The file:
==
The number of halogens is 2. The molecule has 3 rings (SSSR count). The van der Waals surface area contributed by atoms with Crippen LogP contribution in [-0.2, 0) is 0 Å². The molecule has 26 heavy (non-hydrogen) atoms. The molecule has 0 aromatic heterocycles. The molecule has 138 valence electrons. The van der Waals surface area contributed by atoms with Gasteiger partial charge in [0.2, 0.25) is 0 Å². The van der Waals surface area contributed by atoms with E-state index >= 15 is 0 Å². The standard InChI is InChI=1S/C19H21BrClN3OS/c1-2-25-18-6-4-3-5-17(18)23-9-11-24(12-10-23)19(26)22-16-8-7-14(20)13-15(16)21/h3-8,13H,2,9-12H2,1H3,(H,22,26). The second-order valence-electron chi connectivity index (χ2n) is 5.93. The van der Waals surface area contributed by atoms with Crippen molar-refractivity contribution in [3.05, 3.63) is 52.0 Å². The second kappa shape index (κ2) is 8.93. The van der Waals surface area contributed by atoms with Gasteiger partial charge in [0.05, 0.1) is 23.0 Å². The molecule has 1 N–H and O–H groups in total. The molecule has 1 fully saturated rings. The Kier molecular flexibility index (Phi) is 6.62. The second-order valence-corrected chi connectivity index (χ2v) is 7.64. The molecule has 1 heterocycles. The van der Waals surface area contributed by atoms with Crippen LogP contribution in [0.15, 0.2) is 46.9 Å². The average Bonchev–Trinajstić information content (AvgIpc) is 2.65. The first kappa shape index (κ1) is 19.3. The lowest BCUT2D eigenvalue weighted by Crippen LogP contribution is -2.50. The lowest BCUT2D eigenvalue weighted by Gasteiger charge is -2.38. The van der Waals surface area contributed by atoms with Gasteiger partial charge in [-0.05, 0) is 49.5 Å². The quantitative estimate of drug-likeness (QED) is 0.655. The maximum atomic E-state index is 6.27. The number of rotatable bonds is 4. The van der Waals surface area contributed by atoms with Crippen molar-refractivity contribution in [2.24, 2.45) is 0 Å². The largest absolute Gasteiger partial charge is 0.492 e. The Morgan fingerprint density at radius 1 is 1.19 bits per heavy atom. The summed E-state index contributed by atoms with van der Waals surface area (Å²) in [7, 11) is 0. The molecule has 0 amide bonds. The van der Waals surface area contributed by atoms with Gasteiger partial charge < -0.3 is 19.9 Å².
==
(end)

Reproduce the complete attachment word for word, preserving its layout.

The number of halogens is 2. The molecule has 3 rings (SSSR count). The van der Waals surface area contributed by atoms with Crippen LogP contribution in [-0.2, 0) is 0 Å². The molecule has 26 heavy (non-hydrogen) atoms. The molecule has 0 aromatic heterocycles. The molecule has 138 valence electrons. The van der Waals surface area contributed by atoms with Gasteiger partial charge in [0.2, 0.25) is 0 Å². The van der Waals surface area contributed by atoms with E-state index >= 15 is 0 Å². The standard InChI is InChI=1S/C19H21BrClN3OS/c1-2-25-18-6-4-3-5-17(18)23-9-11-24(12-10-23)19(26)22-16-8-7-14(20)13-15(16)21/h3-8,13H,2,9-12H2,1H3,(H,22,26). The second-order valence-electron chi connectivity index (χ2n) is 5.93. The van der Waals surface area contributed by atoms with Crippen molar-refractivity contribution in [3.05, 3.63) is 52.0 Å². The second kappa shape index (κ2) is 8.93. The van der Waals surface area contributed by atoms with Gasteiger partial charge in [0.05, 0.1) is 23.0 Å². The molecule has 1 N–H and O–H groups in total. The molecule has 1 fully saturated rings. The Kier molecular flexibility index (Phi) is 6.62. The second-order valence-corrected chi connectivity index (χ2v) is 7.64. The molecule has 1 heterocycles. The van der Waals surface area contributed by atoms with Crippen LogP contribution in [0.15, 0.2) is 46.9 Å². The average Bonchev–Trinajstić information content (AvgIpc) is 2.65. The first kappa shape index (κ1) is 19.3. The lowest BCUT2D eigenvalue weighted by Crippen LogP contribution is -2.50. The lowest BCUT2D eigenvalue weighted by Gasteiger charge is -2.38. The van der Waals surface area contributed by atoms with Gasteiger partial charge in [-0.05, 0) is 49.5 Å². The quantitative estimate of drug-likeness (QED) is 0.655. The maximum atomic E-state index is 6.27. The number of rotatable bonds is 4. The van der Waals surface area contributed by atoms with Crippen molar-refractivity contribution in [2.24, 2.45) is 0 Å². The largest absolute Gasteiger partial charge is 0.492 e. The Morgan fingerprint density at radius 1 is 1.19 bits per heavy atom. The summed E-state index contributed by atoms with van der Waals surface area (Å²) in [7, 11) is 0. The molecule has 0 amide bonds. The van der Waals surface area contributed by atoms with Gasteiger partial charge < -0.3 is 19.9 Å².